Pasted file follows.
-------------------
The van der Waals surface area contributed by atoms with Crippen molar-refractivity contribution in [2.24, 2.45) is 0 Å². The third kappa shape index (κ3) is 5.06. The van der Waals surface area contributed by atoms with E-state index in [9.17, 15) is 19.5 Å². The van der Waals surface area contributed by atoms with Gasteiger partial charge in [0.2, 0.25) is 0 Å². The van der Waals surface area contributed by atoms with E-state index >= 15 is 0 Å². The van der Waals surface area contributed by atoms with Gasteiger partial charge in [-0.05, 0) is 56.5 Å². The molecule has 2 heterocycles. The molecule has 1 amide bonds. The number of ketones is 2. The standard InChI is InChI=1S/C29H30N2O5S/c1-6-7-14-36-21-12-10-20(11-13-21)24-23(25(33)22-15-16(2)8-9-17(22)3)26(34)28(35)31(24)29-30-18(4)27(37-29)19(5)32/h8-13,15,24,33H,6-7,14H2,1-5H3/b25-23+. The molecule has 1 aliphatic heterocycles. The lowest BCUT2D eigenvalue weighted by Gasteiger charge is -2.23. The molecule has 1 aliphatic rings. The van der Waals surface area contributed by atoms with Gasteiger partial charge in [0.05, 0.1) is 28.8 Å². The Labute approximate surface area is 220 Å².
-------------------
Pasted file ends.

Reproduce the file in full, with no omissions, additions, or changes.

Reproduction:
The van der Waals surface area contributed by atoms with Crippen molar-refractivity contribution in [2.24, 2.45) is 0 Å². The third kappa shape index (κ3) is 5.06. The van der Waals surface area contributed by atoms with E-state index in [9.17, 15) is 19.5 Å². The van der Waals surface area contributed by atoms with Gasteiger partial charge in [0.2, 0.25) is 0 Å². The van der Waals surface area contributed by atoms with E-state index >= 15 is 0 Å². The van der Waals surface area contributed by atoms with Gasteiger partial charge in [-0.05, 0) is 56.5 Å². The molecule has 2 heterocycles. The molecule has 1 amide bonds. The number of ketones is 2. The standard InChI is InChI=1S/C29H30N2O5S/c1-6-7-14-36-21-12-10-20(11-13-21)24-23(25(33)22-15-16(2)8-9-17(22)3)26(34)28(35)31(24)29-30-18(4)27(37-29)19(5)32/h8-13,15,24,33H,6-7,14H2,1-5H3/b25-23+. The molecule has 1 aliphatic heterocycles. The lowest BCUT2D eigenvalue weighted by Gasteiger charge is -2.23. The molecule has 1 aliphatic rings. The van der Waals surface area contributed by atoms with Gasteiger partial charge in [0.05, 0.1) is 28.8 Å². The Labute approximate surface area is 220 Å².